Myanmar military arrests 10 workers for garment factory strikes

The detained include 2 members of a banned union.
By RFA Burmese
2023.06.29
Myanmar military arrests 10 workers for garment factory strikes A newspaper graphic on June 29, showing the arrested workers and those accused of organizing the strike at two garment factories.
Myanmar Alin newspaper

Myanmar’s junta authorities have arrested 10 workers from Yangon region for incitement to riot, state-controlled newspapers reported Thursday.

Reports said two members of the outlawed Action Labor Rights group were arrested along with workers from two garment factories between June 14 and 17.

The Action Labor Rights members were identified as Thandar Soe Lin and Pyoe Myat Thin.

The workers came  from Shwepyitha township’s Hosheng Myanmar garment factory and Sun Apparel Myanmar in Hlaingtharya township.

The factory workers were fired and arrested for taking the lead in demanding a 17% pay rise to the equivalent of U.S.$2.70 a day.

An Action Labor Rights union official, who wished to remain anonymous for security reasons, told RFA the arrests of workers on political charges when they were only calling for better pay is a violation of labor rights.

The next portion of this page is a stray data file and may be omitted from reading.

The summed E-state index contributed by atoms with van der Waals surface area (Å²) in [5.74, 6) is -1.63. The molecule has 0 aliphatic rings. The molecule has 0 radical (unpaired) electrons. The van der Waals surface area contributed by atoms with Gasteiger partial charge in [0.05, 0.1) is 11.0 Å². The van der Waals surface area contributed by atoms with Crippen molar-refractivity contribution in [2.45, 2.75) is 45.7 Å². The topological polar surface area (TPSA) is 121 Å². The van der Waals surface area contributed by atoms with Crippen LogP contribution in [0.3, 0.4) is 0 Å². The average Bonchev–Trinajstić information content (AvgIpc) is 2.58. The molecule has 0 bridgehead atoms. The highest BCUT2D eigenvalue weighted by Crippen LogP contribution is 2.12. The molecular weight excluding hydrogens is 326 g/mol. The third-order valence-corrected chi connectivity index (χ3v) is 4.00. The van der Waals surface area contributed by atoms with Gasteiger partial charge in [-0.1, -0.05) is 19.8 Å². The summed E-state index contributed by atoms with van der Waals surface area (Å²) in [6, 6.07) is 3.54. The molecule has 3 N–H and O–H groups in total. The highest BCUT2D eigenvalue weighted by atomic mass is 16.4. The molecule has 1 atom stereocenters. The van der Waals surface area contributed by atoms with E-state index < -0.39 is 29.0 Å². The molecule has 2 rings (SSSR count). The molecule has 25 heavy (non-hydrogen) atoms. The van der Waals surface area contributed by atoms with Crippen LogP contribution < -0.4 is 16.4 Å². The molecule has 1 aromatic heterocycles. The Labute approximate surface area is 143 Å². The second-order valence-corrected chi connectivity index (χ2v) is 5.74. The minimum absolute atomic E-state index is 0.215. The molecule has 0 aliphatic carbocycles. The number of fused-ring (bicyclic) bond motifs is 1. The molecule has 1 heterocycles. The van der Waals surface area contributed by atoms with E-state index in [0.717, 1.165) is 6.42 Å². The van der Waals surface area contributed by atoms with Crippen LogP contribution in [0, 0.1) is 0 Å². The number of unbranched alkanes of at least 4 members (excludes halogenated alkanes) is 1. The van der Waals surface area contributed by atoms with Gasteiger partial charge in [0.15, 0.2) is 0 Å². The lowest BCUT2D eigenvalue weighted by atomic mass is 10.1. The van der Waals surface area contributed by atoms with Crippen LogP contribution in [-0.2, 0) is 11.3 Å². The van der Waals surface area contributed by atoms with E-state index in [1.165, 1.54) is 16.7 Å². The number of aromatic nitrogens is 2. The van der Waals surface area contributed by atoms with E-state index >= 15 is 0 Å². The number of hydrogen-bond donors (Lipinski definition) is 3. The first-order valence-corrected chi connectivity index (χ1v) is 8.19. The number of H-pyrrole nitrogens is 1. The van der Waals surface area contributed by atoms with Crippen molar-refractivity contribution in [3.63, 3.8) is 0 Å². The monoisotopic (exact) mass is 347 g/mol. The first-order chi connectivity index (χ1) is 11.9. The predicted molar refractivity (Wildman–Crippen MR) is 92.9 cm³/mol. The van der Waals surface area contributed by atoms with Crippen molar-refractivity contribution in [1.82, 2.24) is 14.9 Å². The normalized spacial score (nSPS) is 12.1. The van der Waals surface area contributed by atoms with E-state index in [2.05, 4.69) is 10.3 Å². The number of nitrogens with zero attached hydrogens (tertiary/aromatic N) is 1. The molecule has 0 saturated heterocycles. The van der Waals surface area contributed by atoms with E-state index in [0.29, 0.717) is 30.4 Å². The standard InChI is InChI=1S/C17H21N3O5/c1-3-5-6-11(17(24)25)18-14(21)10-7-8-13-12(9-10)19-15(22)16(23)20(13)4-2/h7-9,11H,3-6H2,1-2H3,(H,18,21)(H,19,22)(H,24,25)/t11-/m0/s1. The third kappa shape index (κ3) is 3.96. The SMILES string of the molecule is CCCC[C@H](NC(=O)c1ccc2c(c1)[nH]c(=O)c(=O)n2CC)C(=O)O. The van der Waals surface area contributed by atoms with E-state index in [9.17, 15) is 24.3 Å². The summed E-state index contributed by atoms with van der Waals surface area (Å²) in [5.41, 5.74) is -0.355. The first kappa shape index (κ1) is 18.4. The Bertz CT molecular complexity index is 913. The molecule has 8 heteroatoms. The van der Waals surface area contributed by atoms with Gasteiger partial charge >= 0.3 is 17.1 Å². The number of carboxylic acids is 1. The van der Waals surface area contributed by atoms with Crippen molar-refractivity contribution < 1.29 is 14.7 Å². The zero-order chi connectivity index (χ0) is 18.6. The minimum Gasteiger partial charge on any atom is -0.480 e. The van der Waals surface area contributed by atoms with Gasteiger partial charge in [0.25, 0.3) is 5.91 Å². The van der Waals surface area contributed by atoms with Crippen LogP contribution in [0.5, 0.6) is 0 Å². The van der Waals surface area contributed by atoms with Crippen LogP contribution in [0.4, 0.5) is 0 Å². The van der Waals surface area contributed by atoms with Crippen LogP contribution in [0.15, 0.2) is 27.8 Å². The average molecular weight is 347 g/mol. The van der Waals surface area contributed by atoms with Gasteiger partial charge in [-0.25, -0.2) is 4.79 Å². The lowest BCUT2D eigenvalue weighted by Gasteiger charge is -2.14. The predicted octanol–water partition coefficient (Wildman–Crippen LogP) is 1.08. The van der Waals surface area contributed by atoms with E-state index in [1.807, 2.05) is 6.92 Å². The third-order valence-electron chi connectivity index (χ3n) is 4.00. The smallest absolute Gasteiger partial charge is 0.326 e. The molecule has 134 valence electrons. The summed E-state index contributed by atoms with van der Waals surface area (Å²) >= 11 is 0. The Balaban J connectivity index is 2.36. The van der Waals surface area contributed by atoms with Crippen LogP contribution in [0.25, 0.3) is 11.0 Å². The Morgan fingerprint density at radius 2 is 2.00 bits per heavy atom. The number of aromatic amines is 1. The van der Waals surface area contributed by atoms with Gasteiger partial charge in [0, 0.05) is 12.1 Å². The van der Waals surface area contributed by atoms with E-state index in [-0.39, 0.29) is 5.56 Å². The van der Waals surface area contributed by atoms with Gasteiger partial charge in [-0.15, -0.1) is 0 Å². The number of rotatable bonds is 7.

“These workers were not doing anything political, and they were demanding their rights because the wages are low,” the official said. 

“Junta arrests of protesters demanding their rights is a violation of the rights of weak grassroots workers, and protects oppressive employers.”

Newspapers reported that two more union members, Thuzar – who goes by one name – and Thurein Aung have gone into hiding and authorities are trying to find and arrest them.

Thuzar is accused of inciting workers to riot and organizing a protest at the two factories on June 12 and 13.

The union official told RFA the two fugitives do not plan to leave Myanmar.

Action Labor Rights is a Yangon-based union that has been calling for protection of the rights of workers who have been suffering from various problems since the Feb. 1, 2021 coup.

Another trade union leader, who also declined to be named, said the junta had already clamped down on other trade unions.

“The workers were charged with Article 505 only. But those who are part of groups declared to be illegal organizations are charged with Article 17 (1),” he said, referring to a law on membership of illegal groups that carries a maximum three year prison sentence.

“Ït becomes alarming to the other [unions]. It hits many birds with one stone.”

On March 1, 2021, a month after the military coup, the junta’s Ministry of Labor, Immigration and Population declared 16 trade unions and organizations active in labor issues to be illegal groups.

Translated by RFA Burmese. Edited by Mike Firn.

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